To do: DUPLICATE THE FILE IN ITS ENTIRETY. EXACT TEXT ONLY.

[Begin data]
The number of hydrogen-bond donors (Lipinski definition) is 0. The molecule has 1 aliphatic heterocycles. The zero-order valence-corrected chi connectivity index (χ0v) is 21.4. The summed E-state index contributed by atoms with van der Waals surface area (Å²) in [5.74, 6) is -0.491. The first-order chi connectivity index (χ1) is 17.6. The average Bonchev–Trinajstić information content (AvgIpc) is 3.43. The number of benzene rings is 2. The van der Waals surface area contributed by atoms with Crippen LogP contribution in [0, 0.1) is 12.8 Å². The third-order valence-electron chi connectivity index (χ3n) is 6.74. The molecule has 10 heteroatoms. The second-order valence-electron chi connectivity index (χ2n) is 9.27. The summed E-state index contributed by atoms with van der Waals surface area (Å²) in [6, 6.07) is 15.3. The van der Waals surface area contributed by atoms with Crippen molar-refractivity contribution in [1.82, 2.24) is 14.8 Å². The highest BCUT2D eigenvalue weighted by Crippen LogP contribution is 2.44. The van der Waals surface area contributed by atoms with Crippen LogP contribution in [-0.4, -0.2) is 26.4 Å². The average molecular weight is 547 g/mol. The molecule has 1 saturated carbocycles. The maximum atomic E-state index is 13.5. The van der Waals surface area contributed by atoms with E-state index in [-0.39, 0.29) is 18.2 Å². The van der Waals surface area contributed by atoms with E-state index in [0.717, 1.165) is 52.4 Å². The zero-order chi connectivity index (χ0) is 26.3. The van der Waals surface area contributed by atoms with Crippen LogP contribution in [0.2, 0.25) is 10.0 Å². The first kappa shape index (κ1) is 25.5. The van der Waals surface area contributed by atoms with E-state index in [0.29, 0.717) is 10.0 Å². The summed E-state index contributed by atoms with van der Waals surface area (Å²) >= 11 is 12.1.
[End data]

The number of hydrogen-bond donors (Lipinski definition) is 0. The molecule has 1 aliphatic heterocycles. The zero-order valence-corrected chi connectivity index (χ0v) is 21.4. The summed E-state index contributed by atoms with van der Waals surface area (Å²) in [5.74, 6) is -0.491. The first-order chi connectivity index (χ1) is 17.6. The average Bonchev–Trinajstić information content (AvgIpc) is 3.43. The number of benzene rings is 2. The van der Waals surface area contributed by atoms with Crippen LogP contribution in [0, 0.1) is 12.8 Å². The third-order valence-electron chi connectivity index (χ3n) is 6.74. The molecule has 10 heteroatoms. The second-order valence-electron chi connectivity index (χ2n) is 9.27. The summed E-state index contributed by atoms with van der Waals surface area (Å²) in [6, 6.07) is 15.3. The van der Waals surface area contributed by atoms with Crippen molar-refractivity contribution in [1.82, 2.24) is 14.8 Å². The highest BCUT2D eigenvalue weighted by Crippen LogP contribution is 2.44. The van der Waals surface area contributed by atoms with Crippen LogP contribution in [-0.4, -0.2) is 26.4 Å². The average molecular weight is 547 g/mol. The molecule has 1 saturated carbocycles. The maximum atomic E-state index is 13.5. The van der Waals surface area contributed by atoms with E-state index in [-0.39, 0.29) is 18.2 Å². The van der Waals surface area contributed by atoms with E-state index in [0.717, 1.165) is 52.4 Å². The zero-order chi connectivity index (χ0) is 26.3. The van der Waals surface area contributed by atoms with Crippen LogP contribution in [0.2, 0.25) is 10.0 Å². The first kappa shape index (κ1) is 25.5. The van der Waals surface area contributed by atoms with E-state index in [0.29, 0.717) is 10.0 Å². The summed E-state index contributed by atoms with van der Waals surface area (Å²) >= 11 is 12.1.